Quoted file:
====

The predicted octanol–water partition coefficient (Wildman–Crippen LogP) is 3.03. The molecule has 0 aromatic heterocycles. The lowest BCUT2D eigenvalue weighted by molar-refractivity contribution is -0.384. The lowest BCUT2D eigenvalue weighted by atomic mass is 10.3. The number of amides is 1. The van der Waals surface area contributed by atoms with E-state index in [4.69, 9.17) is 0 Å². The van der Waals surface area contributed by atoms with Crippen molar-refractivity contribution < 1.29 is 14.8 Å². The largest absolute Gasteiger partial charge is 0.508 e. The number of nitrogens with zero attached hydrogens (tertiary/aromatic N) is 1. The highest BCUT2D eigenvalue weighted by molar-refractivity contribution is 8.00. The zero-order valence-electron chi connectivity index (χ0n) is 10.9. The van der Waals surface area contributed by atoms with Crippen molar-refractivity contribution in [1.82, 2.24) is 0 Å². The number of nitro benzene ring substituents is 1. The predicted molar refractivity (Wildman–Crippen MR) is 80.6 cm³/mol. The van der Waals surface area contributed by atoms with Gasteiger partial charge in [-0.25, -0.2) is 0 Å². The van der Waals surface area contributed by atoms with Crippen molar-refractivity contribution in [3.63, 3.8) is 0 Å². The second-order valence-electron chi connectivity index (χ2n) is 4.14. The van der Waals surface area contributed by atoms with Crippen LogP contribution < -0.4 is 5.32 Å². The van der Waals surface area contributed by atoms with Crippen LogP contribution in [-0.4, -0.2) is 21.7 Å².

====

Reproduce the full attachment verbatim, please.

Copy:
The predicted octanol–water partition coefficient (Wildman–Crippen LogP) is 3.03. The molecule has 0 aromatic heterocycles. The lowest BCUT2D eigenvalue weighted by molar-refractivity contribution is -0.384. The lowest BCUT2D eigenvalue weighted by atomic mass is 10.3. The number of amides is 1. The van der Waals surface area contributed by atoms with E-state index in [4.69, 9.17) is 0 Å². The van der Waals surface area contributed by atoms with Crippen molar-refractivity contribution < 1.29 is 14.8 Å². The largest absolute Gasteiger partial charge is 0.508 e. The number of nitrogens with zero attached hydrogens (tertiary/aromatic N) is 1. The highest BCUT2D eigenvalue weighted by molar-refractivity contribution is 8.00. The zero-order valence-electron chi connectivity index (χ0n) is 10.9. The van der Waals surface area contributed by atoms with Crippen molar-refractivity contribution in [1.82, 2.24) is 0 Å². The number of nitro benzene ring substituents is 1. The predicted molar refractivity (Wildman–Crippen MR) is 80.6 cm³/mol. The van der Waals surface area contributed by atoms with Gasteiger partial charge in [-0.25, -0.2) is 0 Å². The van der Waals surface area contributed by atoms with Crippen molar-refractivity contribution in [3.63, 3.8) is 0 Å². The second-order valence-electron chi connectivity index (χ2n) is 4.14. The van der Waals surface area contributed by atoms with Crippen LogP contribution < -0.4 is 5.32 Å². The van der Waals surface area contributed by atoms with Crippen LogP contribution in [-0.4, -0.2) is 21.7 Å².